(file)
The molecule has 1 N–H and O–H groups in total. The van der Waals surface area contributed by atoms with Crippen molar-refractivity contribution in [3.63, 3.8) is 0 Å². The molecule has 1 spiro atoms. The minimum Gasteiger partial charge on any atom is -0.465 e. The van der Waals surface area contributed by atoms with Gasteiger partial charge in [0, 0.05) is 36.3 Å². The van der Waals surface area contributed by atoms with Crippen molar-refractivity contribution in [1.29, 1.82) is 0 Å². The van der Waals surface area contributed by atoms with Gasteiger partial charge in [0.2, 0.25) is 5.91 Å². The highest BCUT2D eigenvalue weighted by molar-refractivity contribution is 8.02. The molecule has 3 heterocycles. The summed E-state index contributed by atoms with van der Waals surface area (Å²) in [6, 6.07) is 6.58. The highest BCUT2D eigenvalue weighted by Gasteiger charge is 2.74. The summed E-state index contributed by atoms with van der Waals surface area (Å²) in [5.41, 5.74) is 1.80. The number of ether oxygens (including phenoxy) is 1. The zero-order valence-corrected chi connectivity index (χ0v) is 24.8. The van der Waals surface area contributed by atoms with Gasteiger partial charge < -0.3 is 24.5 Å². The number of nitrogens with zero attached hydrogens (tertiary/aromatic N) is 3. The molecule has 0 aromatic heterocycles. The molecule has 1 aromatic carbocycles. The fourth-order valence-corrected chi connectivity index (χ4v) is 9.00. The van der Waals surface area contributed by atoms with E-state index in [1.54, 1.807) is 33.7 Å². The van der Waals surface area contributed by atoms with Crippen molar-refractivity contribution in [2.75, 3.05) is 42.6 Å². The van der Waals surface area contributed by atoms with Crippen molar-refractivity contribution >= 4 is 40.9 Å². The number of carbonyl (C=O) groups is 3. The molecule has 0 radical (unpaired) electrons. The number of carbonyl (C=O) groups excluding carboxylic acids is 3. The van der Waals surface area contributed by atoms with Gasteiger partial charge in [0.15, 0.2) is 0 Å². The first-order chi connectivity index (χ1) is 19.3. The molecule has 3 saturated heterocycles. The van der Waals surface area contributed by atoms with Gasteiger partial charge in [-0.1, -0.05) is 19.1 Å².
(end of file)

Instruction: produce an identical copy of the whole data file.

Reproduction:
The molecule has 1 N–H and O–H groups in total. The van der Waals surface area contributed by atoms with Crippen molar-refractivity contribution in [3.63, 3.8) is 0 Å². The molecule has 1 spiro atoms. The minimum Gasteiger partial charge on any atom is -0.465 e. The van der Waals surface area contributed by atoms with Gasteiger partial charge in [0, 0.05) is 36.3 Å². The van der Waals surface area contributed by atoms with Crippen molar-refractivity contribution in [1.29, 1.82) is 0 Å². The van der Waals surface area contributed by atoms with Gasteiger partial charge in [0.2, 0.25) is 5.91 Å². The highest BCUT2D eigenvalue weighted by molar-refractivity contribution is 8.02. The molecule has 3 heterocycles. The summed E-state index contributed by atoms with van der Waals surface area (Å²) in [6, 6.07) is 6.58. The highest BCUT2D eigenvalue weighted by Gasteiger charge is 2.74. The summed E-state index contributed by atoms with van der Waals surface area (Å²) in [5.41, 5.74) is 1.80. The number of ether oxygens (including phenoxy) is 1. The zero-order valence-corrected chi connectivity index (χ0v) is 24.8. The van der Waals surface area contributed by atoms with Gasteiger partial charge < -0.3 is 24.5 Å². The number of nitrogens with zero attached hydrogens (tertiary/aromatic N) is 3. The molecule has 0 aromatic heterocycles. The molecule has 1 aromatic carbocycles. The fourth-order valence-corrected chi connectivity index (χ4v) is 9.00. The van der Waals surface area contributed by atoms with E-state index in [1.54, 1.807) is 33.7 Å². The van der Waals surface area contributed by atoms with Crippen molar-refractivity contribution in [2.75, 3.05) is 42.6 Å². The van der Waals surface area contributed by atoms with Crippen molar-refractivity contribution >= 4 is 40.9 Å². The number of carbonyl (C=O) groups is 3. The molecule has 0 radical (unpaired) electrons. The number of carbonyl (C=O) groups excluding carboxylic acids is 3. The van der Waals surface area contributed by atoms with Gasteiger partial charge in [0.15, 0.2) is 0 Å². The first-order chi connectivity index (χ1) is 19.3. The molecule has 3 saturated heterocycles. The van der Waals surface area contributed by atoms with Gasteiger partial charge in [-0.1, -0.05) is 19.1 Å².